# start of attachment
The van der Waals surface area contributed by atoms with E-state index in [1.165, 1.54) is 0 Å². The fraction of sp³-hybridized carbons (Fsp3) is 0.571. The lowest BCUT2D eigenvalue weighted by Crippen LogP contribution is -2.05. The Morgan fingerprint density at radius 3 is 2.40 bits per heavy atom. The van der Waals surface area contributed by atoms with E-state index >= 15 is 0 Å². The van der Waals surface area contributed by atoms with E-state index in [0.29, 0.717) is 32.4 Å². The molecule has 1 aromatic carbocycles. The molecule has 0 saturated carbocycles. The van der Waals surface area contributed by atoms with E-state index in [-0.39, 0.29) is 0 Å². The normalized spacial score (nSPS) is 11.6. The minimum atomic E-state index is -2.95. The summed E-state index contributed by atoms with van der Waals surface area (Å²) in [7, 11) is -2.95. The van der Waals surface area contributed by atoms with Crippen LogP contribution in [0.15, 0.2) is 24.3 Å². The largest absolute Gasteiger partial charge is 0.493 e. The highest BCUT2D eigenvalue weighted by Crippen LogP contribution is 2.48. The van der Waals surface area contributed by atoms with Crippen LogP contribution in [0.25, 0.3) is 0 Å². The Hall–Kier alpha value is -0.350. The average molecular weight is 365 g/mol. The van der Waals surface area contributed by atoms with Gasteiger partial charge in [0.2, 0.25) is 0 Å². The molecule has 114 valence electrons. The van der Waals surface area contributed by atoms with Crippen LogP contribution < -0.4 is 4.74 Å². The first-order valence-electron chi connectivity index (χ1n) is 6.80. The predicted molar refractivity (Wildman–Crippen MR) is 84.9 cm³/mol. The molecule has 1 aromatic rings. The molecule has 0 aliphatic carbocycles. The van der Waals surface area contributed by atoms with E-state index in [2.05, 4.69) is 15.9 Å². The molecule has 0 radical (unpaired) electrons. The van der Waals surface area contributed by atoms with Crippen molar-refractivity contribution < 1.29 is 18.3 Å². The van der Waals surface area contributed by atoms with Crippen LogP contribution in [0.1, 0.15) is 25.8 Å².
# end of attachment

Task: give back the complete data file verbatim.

The van der Waals surface area contributed by atoms with E-state index in [1.165, 1.54) is 0 Å². The fraction of sp³-hybridized carbons (Fsp3) is 0.571. The lowest BCUT2D eigenvalue weighted by Crippen LogP contribution is -2.05. The Morgan fingerprint density at radius 3 is 2.40 bits per heavy atom. The van der Waals surface area contributed by atoms with E-state index >= 15 is 0 Å². The van der Waals surface area contributed by atoms with E-state index in [0.29, 0.717) is 32.4 Å². The molecule has 1 aromatic carbocycles. The molecule has 0 saturated carbocycles. The van der Waals surface area contributed by atoms with E-state index in [-0.39, 0.29) is 0 Å². The normalized spacial score (nSPS) is 11.6. The minimum atomic E-state index is -2.95. The summed E-state index contributed by atoms with van der Waals surface area (Å²) in [7, 11) is -2.95. The van der Waals surface area contributed by atoms with Crippen LogP contribution in [0.15, 0.2) is 24.3 Å². The largest absolute Gasteiger partial charge is 0.493 e. The highest BCUT2D eigenvalue weighted by Crippen LogP contribution is 2.48. The van der Waals surface area contributed by atoms with Crippen LogP contribution in [0.25, 0.3) is 0 Å². The Hall–Kier alpha value is -0.350. The average molecular weight is 365 g/mol. The van der Waals surface area contributed by atoms with Gasteiger partial charge in [0.2, 0.25) is 0 Å². The molecule has 114 valence electrons. The van der Waals surface area contributed by atoms with Crippen LogP contribution < -0.4 is 4.74 Å². The first-order valence-electron chi connectivity index (χ1n) is 6.80. The predicted molar refractivity (Wildman–Crippen MR) is 84.9 cm³/mol. The molecule has 1 aromatic rings. The molecule has 0 aliphatic carbocycles. The van der Waals surface area contributed by atoms with E-state index in [2.05, 4.69) is 15.9 Å². The molecule has 0 radical (unpaired) electrons. The van der Waals surface area contributed by atoms with Crippen molar-refractivity contribution < 1.29 is 18.3 Å². The van der Waals surface area contributed by atoms with Crippen LogP contribution in [0.1, 0.15) is 25.8 Å².